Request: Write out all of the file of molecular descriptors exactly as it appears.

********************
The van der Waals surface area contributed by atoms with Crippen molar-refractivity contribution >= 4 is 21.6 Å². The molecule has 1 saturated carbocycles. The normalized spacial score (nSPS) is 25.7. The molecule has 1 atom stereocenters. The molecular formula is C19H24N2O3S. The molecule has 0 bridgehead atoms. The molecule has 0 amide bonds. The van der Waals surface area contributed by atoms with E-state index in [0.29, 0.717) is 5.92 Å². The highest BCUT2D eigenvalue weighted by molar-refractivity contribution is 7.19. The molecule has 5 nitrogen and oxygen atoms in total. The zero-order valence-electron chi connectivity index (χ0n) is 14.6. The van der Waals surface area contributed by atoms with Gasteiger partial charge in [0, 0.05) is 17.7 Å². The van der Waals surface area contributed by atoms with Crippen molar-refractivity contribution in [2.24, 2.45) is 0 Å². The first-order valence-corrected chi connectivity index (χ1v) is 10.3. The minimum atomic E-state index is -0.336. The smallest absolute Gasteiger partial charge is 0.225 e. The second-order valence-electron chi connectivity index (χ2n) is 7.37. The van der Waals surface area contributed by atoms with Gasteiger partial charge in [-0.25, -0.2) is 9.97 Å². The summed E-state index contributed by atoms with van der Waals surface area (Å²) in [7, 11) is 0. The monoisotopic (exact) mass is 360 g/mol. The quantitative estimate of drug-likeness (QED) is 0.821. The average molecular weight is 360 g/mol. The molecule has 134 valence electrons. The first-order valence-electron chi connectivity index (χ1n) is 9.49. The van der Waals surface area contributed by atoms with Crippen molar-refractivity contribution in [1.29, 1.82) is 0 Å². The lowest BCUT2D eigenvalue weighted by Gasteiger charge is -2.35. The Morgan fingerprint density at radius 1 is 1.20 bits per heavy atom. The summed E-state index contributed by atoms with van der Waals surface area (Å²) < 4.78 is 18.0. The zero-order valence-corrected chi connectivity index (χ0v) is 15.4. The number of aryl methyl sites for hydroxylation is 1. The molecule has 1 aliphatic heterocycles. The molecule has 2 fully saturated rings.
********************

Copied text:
The van der Waals surface area contributed by atoms with Crippen molar-refractivity contribution >= 4 is 21.6 Å². The molecule has 1 saturated carbocycles. The normalized spacial score (nSPS) is 25.7. The molecule has 1 atom stereocenters. The molecular formula is C19H24N2O3S. The molecule has 0 bridgehead atoms. The molecule has 0 amide bonds. The van der Waals surface area contributed by atoms with E-state index in [0.29, 0.717) is 5.92 Å². The highest BCUT2D eigenvalue weighted by molar-refractivity contribution is 7.19. The molecule has 5 nitrogen and oxygen atoms in total. The zero-order valence-electron chi connectivity index (χ0n) is 14.6. The van der Waals surface area contributed by atoms with Gasteiger partial charge in [0, 0.05) is 17.7 Å². The van der Waals surface area contributed by atoms with Crippen molar-refractivity contribution in [2.24, 2.45) is 0 Å². The first-order valence-corrected chi connectivity index (χ1v) is 10.3. The minimum atomic E-state index is -0.336. The smallest absolute Gasteiger partial charge is 0.225 e. The second-order valence-electron chi connectivity index (χ2n) is 7.37. The van der Waals surface area contributed by atoms with Gasteiger partial charge in [-0.25, -0.2) is 9.97 Å². The summed E-state index contributed by atoms with van der Waals surface area (Å²) in [7, 11) is 0. The monoisotopic (exact) mass is 360 g/mol. The quantitative estimate of drug-likeness (QED) is 0.821. The average molecular weight is 360 g/mol. The molecule has 134 valence electrons. The first-order valence-electron chi connectivity index (χ1n) is 9.49. The van der Waals surface area contributed by atoms with Crippen molar-refractivity contribution in [1.29, 1.82) is 0 Å². The lowest BCUT2D eigenvalue weighted by Gasteiger charge is -2.35. The Morgan fingerprint density at radius 1 is 1.20 bits per heavy atom. The summed E-state index contributed by atoms with van der Waals surface area (Å²) < 4.78 is 18.0. The zero-order valence-corrected chi connectivity index (χ0v) is 15.4. The number of aryl methyl sites for hydroxylation is 1. The molecule has 1 aliphatic heterocycles. The molecule has 2 fully saturated rings.